Governor Cooper released an ambitious budget proposal yesterday and while there’s already some dissent from Republican legislative leaders, the governor seems cautiously optimistic about finding common ground on issues like healthcare, education, and infrastructure.
“Unlike the last budget cycle that we had, I have had numerous conversations with both Republican and Democratic leadership,” Cooper said during a press briefing on Wednesday. “One thing we agreed on is, first, the people of North Carolina elected us again so we’re back in the same situation that we were, and we owe to them to do the best that we can to find a path forward. We’ve all agreed that everything is on the table.”
Overall, the main focus of the spending plan over the next two years is on helping the state recover from the COVID-19 pandemic.
The $55.9 billon budget, which proposes spending $27.4 billion for FY 2021-2022 and $28.5 billion for FY 2022-2023, would increase pay significantly for teachers—an average 10 percent over the next two years—plus give a 7.5 percent pay raise to some administrative staff, and a guaranteed $15 minimum living wage for non-certified school personnel. Teachers, principals, and other school employees would also receive $2,000 bonuses this year and an additional $1,000 bonus next year. The budget would also provide money to recruit and train educators and add positions such as school nurses, counsellors, psychologists, and social workers, plus funds for Pre-K and early learning.
Most state employees would see a 2.5 percent raise each year, and university employees would see even higher pay increases.
The budget proposes adding a $4.7 billion general obligation bond on the ballot this fall for public schools, the UNC system, community colleges, health and safety projects, and for museums, zoos, parks, and historic sites.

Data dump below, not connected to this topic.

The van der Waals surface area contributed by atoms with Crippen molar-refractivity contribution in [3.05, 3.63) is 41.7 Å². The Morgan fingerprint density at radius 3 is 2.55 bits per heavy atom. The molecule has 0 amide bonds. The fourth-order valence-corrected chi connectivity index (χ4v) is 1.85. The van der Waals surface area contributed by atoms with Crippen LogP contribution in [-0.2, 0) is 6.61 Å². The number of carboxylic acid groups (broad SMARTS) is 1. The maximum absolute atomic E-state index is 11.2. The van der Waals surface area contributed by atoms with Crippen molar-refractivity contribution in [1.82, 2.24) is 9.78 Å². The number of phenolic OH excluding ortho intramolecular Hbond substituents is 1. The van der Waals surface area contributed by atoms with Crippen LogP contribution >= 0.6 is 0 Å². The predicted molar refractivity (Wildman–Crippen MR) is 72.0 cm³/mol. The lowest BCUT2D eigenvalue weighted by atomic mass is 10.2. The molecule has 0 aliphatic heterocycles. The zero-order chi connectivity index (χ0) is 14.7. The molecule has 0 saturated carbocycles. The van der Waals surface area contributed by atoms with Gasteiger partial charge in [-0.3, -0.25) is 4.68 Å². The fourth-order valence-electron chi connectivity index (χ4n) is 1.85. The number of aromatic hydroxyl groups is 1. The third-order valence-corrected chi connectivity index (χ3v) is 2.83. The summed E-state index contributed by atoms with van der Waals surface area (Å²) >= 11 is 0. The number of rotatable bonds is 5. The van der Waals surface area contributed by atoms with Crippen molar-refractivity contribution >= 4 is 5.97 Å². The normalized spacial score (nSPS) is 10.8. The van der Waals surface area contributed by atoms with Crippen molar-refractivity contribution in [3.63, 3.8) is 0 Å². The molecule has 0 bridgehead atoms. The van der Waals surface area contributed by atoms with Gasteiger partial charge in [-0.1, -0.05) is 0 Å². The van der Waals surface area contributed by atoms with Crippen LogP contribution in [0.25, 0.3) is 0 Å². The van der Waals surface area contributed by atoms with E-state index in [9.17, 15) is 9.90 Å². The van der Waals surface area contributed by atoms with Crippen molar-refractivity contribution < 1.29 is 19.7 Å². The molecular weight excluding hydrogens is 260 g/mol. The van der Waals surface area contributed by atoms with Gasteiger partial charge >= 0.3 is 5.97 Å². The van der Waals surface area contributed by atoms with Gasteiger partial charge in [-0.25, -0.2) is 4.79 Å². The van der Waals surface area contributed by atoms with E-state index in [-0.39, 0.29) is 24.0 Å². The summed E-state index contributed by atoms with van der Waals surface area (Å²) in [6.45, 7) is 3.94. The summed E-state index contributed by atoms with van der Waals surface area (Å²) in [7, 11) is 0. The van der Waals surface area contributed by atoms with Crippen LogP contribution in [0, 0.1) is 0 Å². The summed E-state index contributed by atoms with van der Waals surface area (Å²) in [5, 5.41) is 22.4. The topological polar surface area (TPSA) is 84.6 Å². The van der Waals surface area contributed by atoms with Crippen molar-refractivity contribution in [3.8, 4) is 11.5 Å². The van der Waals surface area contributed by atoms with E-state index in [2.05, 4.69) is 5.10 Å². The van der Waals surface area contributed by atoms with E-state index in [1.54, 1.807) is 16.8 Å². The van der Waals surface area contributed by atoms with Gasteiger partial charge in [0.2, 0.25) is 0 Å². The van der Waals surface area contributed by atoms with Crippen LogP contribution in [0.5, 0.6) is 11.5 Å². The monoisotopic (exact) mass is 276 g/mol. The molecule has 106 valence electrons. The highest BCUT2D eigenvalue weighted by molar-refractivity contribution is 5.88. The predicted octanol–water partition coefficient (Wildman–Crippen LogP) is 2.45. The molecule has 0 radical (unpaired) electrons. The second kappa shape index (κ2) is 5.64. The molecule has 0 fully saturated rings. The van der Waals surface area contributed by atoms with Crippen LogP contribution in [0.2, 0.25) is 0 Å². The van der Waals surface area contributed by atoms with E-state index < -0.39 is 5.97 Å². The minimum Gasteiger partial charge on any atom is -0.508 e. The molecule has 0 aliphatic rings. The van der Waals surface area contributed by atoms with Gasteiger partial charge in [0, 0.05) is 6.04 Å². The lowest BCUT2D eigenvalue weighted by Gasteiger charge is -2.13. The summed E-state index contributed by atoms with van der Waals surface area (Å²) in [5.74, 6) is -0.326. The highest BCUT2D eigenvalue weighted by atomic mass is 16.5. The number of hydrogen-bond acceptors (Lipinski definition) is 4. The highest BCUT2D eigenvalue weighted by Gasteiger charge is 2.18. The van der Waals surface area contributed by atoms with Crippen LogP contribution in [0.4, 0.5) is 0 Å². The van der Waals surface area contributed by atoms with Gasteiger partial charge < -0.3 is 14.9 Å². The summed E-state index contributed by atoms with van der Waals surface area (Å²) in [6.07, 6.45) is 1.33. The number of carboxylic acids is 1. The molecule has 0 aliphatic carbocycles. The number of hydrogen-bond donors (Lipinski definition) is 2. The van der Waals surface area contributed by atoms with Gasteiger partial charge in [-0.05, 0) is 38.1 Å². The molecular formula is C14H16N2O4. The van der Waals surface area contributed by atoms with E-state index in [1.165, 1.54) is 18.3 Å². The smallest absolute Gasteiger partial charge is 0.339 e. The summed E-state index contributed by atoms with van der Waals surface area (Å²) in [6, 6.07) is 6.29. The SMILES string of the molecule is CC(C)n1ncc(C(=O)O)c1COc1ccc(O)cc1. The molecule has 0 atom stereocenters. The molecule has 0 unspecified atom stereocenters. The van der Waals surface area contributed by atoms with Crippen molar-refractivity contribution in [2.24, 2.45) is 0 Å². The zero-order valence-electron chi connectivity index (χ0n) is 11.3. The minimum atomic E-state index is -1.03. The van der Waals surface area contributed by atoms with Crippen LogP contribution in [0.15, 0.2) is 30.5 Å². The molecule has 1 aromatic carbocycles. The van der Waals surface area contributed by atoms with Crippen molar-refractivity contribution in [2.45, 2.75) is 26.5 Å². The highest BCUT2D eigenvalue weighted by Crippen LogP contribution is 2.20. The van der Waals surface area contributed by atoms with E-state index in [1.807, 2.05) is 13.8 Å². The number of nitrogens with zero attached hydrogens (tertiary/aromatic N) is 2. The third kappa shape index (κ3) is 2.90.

The budget would help more than 600,000 North Carolinians access healthcare, infusing $5 billion in investment in the state through Medicaid expansion.
The governor proposes reinstating the Earned Income Tax Credit, where families making less than $50,000 annually would get a break on their tax bills. It would also provide money for childcare, around $400 per family.
The plan doesn’t raise taxes but would use some $5.3 billion in federal funds from the American Rescue Plan on key priorities including expanding access to broadband, assisting recovering businesses, providing education and workforce training, and improving outdate sewer and water infrastructure.
“With the right priorities, we will not only beat this pandemic, but build lasting success for North Carolina,” Gov. Cooper said in a press statement. “The most important recommendations today will invest in North Carolina’s people so they can learn, get healthier, and get the right kind of training for great jobs.”
The N.C. Association of Educators and State Employees Association of North Carolina are pleased with the proposal. Republicans, predictably, are less pleased and will begin negotiating their own budgets in the state House and Senate in the coming weeks.
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